Janet Curtis Bennett and her husband, Daily Mirror, 11 May 1956

The Night Club Trap

It is certainly odd that Barbara Knox-Marsh, Ruth Ellis, Esmeralda Gullan, Linda Justice and Janet Curtis-Bennett all died during this same, brief period. However, the body count in London’s night club scene during this time was higher still, as other night club girls died under tragic circumstances. On 18 September 1956, it was reported that another night club hostess had been found dead in a gas-filled flat. Pamela Gale’s dead body was found in her Pimlico flat in St. George’s Square and, in this case, two letters were found by her corpse, one of which was addressed to her father who was described in a Daily Herald article as an “Admiralty messenger.” 

Police were at odds when it came to solving the death of Pamela Gale as she was again described in news reports as being a “gay, happy girl” with a friend of hers being quoted as saying: “Her only interest was to get as much out of life as possible. She lived for the pleasure that sort of life could give. She was very happy.” Pamela was described in the aforementioned article as: “Dancing till dawn as a hostess in West End drinking clubs,” with one unnamed friend being quoted as saying: “She was the gayest of us all.” 

Pamela Gale, Daily Mirror, 9 Aug 1956

An inquest heard that Pamela had apparently made sure that her two pet budgies had not died with her, with the birds being found in the kitchen by the man who had reportedly tried to save her. Hiroyoshi Matsuda, described as an American citizen, had told the inquest that he had known the 23 year-old night club hostess for about two months and had being staying with her in her flat. Intriguingly, Matsuda suggests that another unnamed person was with them and stated: “Three of us spent Sunday afternoon drinking,” going on to say: “I thought the gin was getting hold of me and went to bed. It was about 6pm. Round about 11pm I woke up and thought I smelled gas. The living-room door was locked so I climbed through the window, along a drainpipe, and broke into the living-room through the window.” Matsuda went on to tell the inquest: “Miss Gale was laying on the floor.”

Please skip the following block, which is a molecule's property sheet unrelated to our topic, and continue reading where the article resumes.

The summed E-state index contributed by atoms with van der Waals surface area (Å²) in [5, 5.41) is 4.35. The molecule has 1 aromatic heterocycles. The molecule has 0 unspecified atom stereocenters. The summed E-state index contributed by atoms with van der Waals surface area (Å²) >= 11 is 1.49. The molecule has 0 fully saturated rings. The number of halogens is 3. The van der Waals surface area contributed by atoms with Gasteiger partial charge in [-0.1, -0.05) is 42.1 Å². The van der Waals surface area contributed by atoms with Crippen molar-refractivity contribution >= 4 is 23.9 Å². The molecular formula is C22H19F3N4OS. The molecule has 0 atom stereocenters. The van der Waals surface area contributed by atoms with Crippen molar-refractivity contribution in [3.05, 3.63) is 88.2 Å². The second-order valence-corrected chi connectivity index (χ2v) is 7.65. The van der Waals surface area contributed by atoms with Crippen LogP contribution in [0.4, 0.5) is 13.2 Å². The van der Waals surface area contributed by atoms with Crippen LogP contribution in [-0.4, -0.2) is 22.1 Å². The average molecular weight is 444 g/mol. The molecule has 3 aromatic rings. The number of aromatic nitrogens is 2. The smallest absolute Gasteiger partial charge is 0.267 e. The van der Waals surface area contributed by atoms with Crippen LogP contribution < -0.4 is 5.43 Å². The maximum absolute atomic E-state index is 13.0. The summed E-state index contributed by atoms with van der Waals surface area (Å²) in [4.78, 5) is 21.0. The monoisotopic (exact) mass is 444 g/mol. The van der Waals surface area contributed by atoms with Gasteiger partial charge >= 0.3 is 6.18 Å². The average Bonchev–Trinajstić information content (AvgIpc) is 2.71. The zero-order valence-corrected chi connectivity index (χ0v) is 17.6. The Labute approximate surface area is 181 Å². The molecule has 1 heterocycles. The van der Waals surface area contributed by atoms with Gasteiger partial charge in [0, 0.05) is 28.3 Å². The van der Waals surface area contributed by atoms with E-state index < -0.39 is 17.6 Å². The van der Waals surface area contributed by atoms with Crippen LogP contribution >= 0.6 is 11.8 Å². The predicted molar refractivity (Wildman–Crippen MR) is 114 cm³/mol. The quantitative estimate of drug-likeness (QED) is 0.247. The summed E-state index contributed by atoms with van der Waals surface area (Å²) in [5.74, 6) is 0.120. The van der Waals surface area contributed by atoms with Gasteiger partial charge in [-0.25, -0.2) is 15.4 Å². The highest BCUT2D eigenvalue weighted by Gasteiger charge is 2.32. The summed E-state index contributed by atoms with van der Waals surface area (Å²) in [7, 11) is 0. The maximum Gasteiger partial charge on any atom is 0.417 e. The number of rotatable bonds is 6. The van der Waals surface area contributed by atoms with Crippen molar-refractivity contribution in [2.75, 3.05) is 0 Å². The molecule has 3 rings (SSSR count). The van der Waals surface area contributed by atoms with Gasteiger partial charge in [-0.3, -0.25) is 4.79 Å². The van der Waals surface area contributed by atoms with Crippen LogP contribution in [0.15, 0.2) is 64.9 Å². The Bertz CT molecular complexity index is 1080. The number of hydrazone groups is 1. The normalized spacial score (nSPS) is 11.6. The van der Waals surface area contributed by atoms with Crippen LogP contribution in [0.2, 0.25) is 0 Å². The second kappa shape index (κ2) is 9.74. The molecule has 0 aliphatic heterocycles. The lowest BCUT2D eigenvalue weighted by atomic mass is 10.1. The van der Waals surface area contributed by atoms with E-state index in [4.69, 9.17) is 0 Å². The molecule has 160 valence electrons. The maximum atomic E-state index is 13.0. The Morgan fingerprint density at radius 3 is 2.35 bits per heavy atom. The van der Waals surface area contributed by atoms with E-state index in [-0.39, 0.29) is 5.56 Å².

The police were called and the officer who arrived on the scene, Police Inspector Adams, found Gale’s body next to an almost empty pint bottle of gin, alongside two notes, one of which was addressed to “My dear father” while the other was addressed to “Penny”. A further article, which was published in the Westminster & Pimlico News on 21 September 1956, described Gale as someone who suffered from mood-swings and depression. The coroner recorded a verdict that Gale had died from carbon monoxide poisoning and that the two notes had shown that Gale had intended to end her own life.